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Common Commands

# Update Node Package Manager
npm install -g npm

# Initialize an NPM managed project, creating packages.json
npm init

;Install Package, and add to packages.json as dependency
npm install package-name --save

;Uninstall Package
npm uninstall package-name --save

# List installed packages
# Also points out installed packages that are not dependencies as "extraneous".
npm ls

# Remove Installed Packages that are not dependencies
npm prune

# List outdated packages
npm outdated

# Install Package as development dependency
npm install --save-dev gulp

# Install Package Globally (used for CLI tools)
npm install -g gulp

# Detect Global Packages that need updating
npm outdated -g --depth=0

# Publish / Unpublish Module to NPM Registry
npm publish
npm unpublish

# Register NPM User Account from Command Line
# You can view this user account on the web by inserting your username into this URL:
npm adduser

# Display NPM Configuration
npm config ls

# Increment the Version of your Package
npm version patch
npm version major
npm version minor
npm version prerelease
npm version preminor
npm version premajor

Creating a Node Module

Using npm init you can completely setup a packages.json file that defines your module.

In the “main” Javascript file specified, index.js, you can define properties on the “export” object and these properties will be accessible from your package.

# index.js
exports.printMsg = function() {
  console.log("This is a message from the demo package");

Javascript using module dependency

var demo = require('npm-demo-pkg');
demo.printMsg()# // outputs "This is a message from the demo package" to console

Publishing Node Modules

The name and version are the only fields required in your packages.json file.

You have to have a registered user account in the NPM registry. You can accomplish this using npm adduser.

Once this is completed, you simply use npm publish to push your new package up to the NPM registry. To update your package you will need to first update the version in packages.json, then use npm publish. You can also use the npm version command to increment the version.

Semantic Versioning

Projects should start out released as version 1.0.0. Anything before 1.0.0, such as version 0.2.1 would be considered a pre-release (i.e. Alpha, Beta, etc). After the first stable release, the following should apply:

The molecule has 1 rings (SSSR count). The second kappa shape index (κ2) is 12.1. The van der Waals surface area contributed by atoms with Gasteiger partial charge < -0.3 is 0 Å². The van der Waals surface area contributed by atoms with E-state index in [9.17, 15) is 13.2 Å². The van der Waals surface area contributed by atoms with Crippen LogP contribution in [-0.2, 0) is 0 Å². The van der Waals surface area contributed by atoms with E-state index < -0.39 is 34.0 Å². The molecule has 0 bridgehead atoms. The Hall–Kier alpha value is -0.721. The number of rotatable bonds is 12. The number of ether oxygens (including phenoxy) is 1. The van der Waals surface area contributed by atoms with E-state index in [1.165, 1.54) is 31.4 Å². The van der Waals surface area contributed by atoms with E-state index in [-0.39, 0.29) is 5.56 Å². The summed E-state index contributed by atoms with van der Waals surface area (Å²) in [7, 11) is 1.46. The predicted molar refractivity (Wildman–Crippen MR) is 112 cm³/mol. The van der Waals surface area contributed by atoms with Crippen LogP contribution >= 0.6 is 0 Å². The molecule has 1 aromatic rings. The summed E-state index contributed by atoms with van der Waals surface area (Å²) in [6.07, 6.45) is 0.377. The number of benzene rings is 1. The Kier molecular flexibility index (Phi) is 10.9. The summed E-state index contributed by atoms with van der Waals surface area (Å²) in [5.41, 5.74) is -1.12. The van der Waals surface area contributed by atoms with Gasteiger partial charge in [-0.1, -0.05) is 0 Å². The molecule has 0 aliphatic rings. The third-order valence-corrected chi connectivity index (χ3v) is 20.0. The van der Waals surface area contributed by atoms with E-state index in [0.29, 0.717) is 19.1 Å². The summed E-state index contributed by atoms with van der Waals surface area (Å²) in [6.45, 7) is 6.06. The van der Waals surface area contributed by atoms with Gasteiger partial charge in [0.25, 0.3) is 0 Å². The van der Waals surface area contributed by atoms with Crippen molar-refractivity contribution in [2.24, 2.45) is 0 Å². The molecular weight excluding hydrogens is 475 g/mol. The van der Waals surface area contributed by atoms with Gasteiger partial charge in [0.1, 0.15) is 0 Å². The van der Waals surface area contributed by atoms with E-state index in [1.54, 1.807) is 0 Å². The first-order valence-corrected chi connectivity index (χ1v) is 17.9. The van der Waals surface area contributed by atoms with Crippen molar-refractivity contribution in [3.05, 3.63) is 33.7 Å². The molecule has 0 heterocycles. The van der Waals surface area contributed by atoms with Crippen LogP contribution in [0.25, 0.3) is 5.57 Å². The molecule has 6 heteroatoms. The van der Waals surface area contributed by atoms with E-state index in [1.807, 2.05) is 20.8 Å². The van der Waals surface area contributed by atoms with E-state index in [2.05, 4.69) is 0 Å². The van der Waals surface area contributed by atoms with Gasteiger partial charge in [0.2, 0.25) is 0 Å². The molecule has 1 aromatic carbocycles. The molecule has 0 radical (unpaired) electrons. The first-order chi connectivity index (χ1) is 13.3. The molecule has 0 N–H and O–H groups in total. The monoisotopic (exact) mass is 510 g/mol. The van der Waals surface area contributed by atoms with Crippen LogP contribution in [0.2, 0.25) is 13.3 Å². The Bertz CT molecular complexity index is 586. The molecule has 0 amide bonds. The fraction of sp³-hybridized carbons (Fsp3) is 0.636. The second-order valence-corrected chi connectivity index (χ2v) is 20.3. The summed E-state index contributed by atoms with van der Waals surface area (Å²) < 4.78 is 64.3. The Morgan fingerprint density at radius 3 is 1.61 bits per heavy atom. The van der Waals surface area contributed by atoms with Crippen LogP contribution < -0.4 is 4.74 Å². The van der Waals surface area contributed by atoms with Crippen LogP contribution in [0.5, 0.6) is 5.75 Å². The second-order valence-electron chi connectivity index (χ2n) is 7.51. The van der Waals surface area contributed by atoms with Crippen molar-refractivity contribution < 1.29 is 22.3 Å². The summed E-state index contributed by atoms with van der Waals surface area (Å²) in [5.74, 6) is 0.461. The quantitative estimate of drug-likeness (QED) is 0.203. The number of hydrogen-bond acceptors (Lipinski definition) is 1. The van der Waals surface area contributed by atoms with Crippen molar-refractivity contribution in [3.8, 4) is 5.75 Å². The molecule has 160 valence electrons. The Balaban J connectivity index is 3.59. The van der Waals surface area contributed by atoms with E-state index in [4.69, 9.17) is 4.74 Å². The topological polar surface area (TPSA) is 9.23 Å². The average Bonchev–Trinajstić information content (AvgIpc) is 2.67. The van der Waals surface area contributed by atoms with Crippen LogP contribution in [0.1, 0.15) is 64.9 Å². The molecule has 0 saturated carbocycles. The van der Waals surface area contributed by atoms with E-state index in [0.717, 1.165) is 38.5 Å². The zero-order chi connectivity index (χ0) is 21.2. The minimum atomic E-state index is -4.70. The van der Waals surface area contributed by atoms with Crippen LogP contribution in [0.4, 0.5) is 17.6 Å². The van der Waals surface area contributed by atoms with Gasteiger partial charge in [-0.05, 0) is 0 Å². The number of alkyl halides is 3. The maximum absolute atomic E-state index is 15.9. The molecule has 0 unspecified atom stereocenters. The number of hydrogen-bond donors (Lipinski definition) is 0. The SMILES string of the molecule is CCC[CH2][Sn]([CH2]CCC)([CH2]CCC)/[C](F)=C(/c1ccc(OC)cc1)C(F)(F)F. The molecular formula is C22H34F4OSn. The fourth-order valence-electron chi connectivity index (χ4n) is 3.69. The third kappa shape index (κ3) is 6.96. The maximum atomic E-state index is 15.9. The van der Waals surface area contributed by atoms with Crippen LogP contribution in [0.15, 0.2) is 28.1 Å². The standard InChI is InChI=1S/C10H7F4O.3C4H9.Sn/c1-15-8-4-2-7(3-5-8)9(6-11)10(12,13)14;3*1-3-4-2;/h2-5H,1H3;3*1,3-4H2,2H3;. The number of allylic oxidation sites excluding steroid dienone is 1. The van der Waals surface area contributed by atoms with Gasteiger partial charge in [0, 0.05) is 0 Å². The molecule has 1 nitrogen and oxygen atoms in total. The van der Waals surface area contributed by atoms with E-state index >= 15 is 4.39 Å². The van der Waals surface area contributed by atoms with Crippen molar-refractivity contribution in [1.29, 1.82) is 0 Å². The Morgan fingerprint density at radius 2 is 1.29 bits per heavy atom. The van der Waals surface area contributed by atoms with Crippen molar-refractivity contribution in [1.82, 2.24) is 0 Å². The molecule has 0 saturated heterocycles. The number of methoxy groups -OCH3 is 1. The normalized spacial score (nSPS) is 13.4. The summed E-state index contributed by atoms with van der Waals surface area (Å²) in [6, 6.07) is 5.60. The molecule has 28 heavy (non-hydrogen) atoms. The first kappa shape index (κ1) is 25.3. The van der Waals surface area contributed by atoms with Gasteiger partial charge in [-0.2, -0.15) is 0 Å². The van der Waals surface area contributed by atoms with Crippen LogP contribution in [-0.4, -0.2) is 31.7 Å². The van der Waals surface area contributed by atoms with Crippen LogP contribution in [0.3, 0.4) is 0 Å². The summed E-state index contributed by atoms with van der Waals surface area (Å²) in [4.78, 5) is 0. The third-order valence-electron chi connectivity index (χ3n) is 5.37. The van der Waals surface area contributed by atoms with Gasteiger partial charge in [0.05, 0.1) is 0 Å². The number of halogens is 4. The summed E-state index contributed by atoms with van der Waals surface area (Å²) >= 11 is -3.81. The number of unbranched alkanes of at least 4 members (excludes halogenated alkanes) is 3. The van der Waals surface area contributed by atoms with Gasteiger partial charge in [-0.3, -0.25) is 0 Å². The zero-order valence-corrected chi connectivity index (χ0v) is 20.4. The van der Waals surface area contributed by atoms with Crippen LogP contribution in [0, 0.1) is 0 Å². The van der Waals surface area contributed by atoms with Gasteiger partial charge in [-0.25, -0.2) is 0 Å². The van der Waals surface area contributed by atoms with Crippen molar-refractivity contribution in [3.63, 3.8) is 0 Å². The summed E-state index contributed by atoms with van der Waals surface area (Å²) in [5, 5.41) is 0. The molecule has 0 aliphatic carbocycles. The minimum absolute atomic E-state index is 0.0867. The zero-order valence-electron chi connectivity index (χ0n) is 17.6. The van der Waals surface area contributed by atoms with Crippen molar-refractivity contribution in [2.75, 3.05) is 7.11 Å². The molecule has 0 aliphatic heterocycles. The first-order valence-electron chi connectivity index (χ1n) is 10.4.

Bug fixes and other minor changes: Patch release, increment the last number, e.g. 1.0.1 New features which don’t break existing features: Minor release, increment the middle number, e.g. 1.1.0 Changes which break backwards compatibility: Major release, increment the first number, e.g. 2.0.0

When you are specifying the version of a package that you want in your packages.json file, as a dependency, you can use the following formats to specify that you only want patch update, no minor or major updates.

Update Latest Patch Versions Only

  • 1.4
  • ~1.4.2
  • 1.4.x

Update Latest Minor Versions Only

  • 1
  • 1.x
  • ^1.4.0

Update to Latest Major Version

  • * (asterisk)
  • x

Scoped Packages

A scoped package has a name that begins with your username like so:

  "name": "@username/project-name"

You can initialize your package using the –scoped argument like so:

npm init --scope=username

If you create scoped packages all the time, you can configure NPM to do this by default in your ~/.npmrc file.

npm config set scope username

Scoped packages are private by default. requires that you be a paid member to host your own private packages with them. Public scoped packages are free however without requiring a membership. You can publish a package, and set it as public for all future publishes, using this command:

npm publish --access=public

To use a scoped package, you simply include the username before the package name like so:

npm install @username/project-name --save
// in your project require the package like so
var projectName = require("@username/project-name")